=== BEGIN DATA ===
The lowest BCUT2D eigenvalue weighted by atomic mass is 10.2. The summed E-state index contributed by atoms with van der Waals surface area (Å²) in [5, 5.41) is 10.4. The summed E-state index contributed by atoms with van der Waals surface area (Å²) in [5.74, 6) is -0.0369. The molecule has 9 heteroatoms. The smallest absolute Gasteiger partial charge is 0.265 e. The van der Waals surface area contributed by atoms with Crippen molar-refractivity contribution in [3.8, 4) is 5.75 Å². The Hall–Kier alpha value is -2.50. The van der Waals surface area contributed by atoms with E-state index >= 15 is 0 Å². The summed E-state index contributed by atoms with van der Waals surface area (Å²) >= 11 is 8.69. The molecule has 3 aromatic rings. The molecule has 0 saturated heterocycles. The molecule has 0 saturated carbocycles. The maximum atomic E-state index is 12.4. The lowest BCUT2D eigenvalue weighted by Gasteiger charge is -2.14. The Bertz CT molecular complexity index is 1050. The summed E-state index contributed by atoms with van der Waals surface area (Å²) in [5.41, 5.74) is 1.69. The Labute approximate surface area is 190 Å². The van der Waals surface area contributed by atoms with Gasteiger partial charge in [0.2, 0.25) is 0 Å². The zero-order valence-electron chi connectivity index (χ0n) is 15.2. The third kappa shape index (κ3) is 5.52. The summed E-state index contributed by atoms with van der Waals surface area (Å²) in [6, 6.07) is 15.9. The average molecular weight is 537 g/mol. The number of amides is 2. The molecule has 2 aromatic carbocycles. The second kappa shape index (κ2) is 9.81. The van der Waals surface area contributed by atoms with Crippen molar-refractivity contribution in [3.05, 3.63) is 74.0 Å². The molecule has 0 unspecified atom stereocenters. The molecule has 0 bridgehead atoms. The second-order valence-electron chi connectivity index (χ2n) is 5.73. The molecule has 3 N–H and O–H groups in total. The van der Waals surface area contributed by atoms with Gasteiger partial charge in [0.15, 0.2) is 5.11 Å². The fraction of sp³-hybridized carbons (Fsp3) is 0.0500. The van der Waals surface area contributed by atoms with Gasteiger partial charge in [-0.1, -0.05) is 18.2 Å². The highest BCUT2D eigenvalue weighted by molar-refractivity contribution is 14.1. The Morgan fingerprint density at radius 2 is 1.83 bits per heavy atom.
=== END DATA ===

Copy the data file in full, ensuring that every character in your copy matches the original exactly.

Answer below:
The lowest BCUT2D eigenvalue weighted by atomic mass is 10.2. The summed E-state index contributed by atoms with van der Waals surface area (Å²) in [5, 5.41) is 10.4. The summed E-state index contributed by atoms with van der Waals surface area (Å²) in [5.74, 6) is -0.0369. The molecule has 9 heteroatoms. The smallest absolute Gasteiger partial charge is 0.265 e. The van der Waals surface area contributed by atoms with Crippen molar-refractivity contribution in [3.8, 4) is 5.75 Å². The Hall–Kier alpha value is -2.50. The van der Waals surface area contributed by atoms with E-state index >= 15 is 0 Å². The summed E-state index contributed by atoms with van der Waals surface area (Å²) >= 11 is 8.69. The molecule has 3 aromatic rings. The molecule has 0 saturated heterocycles. The molecule has 0 saturated carbocycles. The maximum atomic E-state index is 12.4. The lowest BCUT2D eigenvalue weighted by Gasteiger charge is -2.14. The Bertz CT molecular complexity index is 1050. The summed E-state index contributed by atoms with van der Waals surface area (Å²) in [5.41, 5.74) is 1.69. The Labute approximate surface area is 190 Å². The van der Waals surface area contributed by atoms with Gasteiger partial charge in [0.2, 0.25) is 0 Å². The zero-order valence-electron chi connectivity index (χ0n) is 15.2. The third kappa shape index (κ3) is 5.52. The summed E-state index contributed by atoms with van der Waals surface area (Å²) in [6, 6.07) is 15.9. The average molecular weight is 537 g/mol. The number of amides is 2. The molecule has 2 aromatic carbocycles. The second kappa shape index (κ2) is 9.81. The van der Waals surface area contributed by atoms with Crippen molar-refractivity contribution in [3.05, 3.63) is 74.0 Å². The molecule has 0 unspecified atom stereocenters. The molecule has 0 bridgehead atoms. The second-order valence-electron chi connectivity index (χ2n) is 5.73. The molecule has 3 N–H and O–H groups in total. The van der Waals surface area contributed by atoms with Gasteiger partial charge in [0.15, 0.2) is 5.11 Å². The fraction of sp³-hybridized carbons (Fsp3) is 0.0500. The van der Waals surface area contributed by atoms with Gasteiger partial charge in [-0.1, -0.05) is 18.2 Å². The highest BCUT2D eigenvalue weighted by molar-refractivity contribution is 14.1. The Morgan fingerprint density at radius 2 is 1.83 bits per heavy atom.